I’m struggling with a statistical problem in machine learning:
I’m using event-related fMRI responses (voxels) evoked by graded painful stimulations as feature. The targets are the scores (labels) of different pain-related questionnaires (one measures intensity, others the quality and unpleasantness of pain, fear of pain etc. ).
So, I’ve computed a Multi Kernel Learning (MKL) prediction model for each questionnaire, returning measures of model performance (correlation between predicted and true labels and mean squared error) and brain region weights.
Using 10’000 permutations for each model (swapping the questionnaires scores) and hyperparamteter optimization, each questionnaire model was significant (p<0.05), meaning that the scores of all three questionnaires were predictable by brain activity. However, and interestingly, the models had different underlying neural predictors, characterized by different region weights. Model complexity was comparable between models as all models used C=100 as best hyperparameter.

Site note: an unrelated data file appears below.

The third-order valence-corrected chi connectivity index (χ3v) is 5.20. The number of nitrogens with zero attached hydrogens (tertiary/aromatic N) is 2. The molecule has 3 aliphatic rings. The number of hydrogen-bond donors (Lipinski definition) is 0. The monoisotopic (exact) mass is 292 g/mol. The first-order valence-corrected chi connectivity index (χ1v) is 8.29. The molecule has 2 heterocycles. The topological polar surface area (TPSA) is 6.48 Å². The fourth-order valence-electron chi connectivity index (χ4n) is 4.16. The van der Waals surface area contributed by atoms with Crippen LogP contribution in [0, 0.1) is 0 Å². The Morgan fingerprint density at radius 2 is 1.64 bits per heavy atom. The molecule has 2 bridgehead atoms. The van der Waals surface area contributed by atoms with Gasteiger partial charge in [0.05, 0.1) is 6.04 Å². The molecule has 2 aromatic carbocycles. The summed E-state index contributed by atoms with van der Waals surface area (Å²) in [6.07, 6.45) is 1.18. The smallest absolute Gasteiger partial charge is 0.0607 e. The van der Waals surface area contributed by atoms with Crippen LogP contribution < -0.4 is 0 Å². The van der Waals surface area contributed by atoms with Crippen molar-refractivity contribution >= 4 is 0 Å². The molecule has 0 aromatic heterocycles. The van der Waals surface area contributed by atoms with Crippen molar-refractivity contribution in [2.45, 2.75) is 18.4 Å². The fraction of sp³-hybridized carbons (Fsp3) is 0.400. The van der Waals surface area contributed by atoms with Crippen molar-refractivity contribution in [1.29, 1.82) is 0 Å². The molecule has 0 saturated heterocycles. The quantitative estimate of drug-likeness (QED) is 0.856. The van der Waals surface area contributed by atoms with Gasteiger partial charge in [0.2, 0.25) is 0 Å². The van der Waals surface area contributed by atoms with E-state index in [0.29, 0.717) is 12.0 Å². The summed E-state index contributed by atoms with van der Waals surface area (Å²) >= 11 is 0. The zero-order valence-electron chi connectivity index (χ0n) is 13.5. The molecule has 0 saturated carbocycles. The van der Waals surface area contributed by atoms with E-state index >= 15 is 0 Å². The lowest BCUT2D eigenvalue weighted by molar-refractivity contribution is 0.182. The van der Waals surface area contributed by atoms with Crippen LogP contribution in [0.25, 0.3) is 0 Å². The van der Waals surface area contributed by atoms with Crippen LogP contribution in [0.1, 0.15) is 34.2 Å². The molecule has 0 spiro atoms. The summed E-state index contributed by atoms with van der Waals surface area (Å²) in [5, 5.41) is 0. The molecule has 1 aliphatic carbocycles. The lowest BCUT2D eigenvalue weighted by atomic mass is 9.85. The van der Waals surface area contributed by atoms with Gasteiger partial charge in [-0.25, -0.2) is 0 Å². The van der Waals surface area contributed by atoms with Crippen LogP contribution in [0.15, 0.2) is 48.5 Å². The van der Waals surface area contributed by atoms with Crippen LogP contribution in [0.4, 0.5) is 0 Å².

Now, if I would like to compare the different pain-related questionnaires regarding model performance (r and MSE) and underlying neural predictors (region weights) do I have to correct for multiple comparisons?
I ask because, in this case, the significance of each model (p<0.05) is determined by using 10’000 permutations. Therefore, the probability that the significance of one of these models is driven by a false positive result, is very low….Right ? Why correction for multiple comparisons here?
Many thanks for your feedback and comments on this!